Page:Discovery and Decipherment of the Trilingual Cuneiform Inscriptions.djvu/332

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noticed the recurrence of twelve other sij^nis, which he ascribed to the error of the copyist, though he thought three of them might be genuine. It turned out that three were genuine, but only one of those that seemed to him likely to be so.^ In addition to the determinative sign before proper names, which Grote- fend had pointed out, he recognised another, the hori- zontal wedge, which is sometimes inten^hangeable with it. It will remain a curiosity in the history of decipher- ment that Westergaard should have gone out of his wav to declare that tlie words for God, Ormuzd and Heaven were not preceded by a determinative — * their importance being, no doubt, thought too great to need any such distinction.'^ He, in fact, mistook the determinative sign itself for the vowel which happens to precede his rendering of these three names.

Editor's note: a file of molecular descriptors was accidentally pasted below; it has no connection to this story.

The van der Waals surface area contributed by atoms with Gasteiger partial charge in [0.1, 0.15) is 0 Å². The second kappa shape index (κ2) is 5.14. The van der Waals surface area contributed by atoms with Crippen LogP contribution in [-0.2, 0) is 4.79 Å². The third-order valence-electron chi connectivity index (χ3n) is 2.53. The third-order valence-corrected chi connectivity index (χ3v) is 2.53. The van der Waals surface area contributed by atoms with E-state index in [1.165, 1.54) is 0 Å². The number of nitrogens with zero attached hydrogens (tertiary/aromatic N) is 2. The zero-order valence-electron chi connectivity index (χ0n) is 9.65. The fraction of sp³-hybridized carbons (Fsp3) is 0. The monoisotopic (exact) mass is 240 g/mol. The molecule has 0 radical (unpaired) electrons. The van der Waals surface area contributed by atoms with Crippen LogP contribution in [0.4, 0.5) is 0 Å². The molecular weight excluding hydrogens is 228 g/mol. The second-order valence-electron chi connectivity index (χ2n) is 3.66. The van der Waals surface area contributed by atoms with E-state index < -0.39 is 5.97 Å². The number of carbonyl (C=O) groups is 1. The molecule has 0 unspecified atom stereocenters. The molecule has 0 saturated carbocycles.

He thought he had discovered siufus for six vowels (a, ^/, z, ^, a and o)^ and eighteen consonants.^ Of the former only one {n) turned out to l)e correct. His a and i have l)oth syllabic values [an and in). His long a is a defective sign (No. 10). His e should be i and his o an a. Only four of his consonants were ultimately found to be used as alphabetical signs, and for these his values are (^orrect (^, M, s and m), A few of the others represented correct consonantal values, though used syllabically. For example, hisyy is ay>, his r is ra, his s is as^ his n is na. He was more fortunate in his syllabic values, sixteen of which have been accepted as strictlv correct, if we include two where w is

^ No. 12 in Weisbach's list : the others art* (V{ and 65 in the same list.

  • Copenhagen edition, p. 278. This statement is softened in the Bonn

edition (p. (i>, where he merely says that neither of the two determinatives he had recognised preceded these words. Cf. ib. p. 124.

^ He thought possibly the vowels might be limited to the long and short sounds of a, i and m, and in that case he was disposed to change his e into /, which would have been correct (p. 118).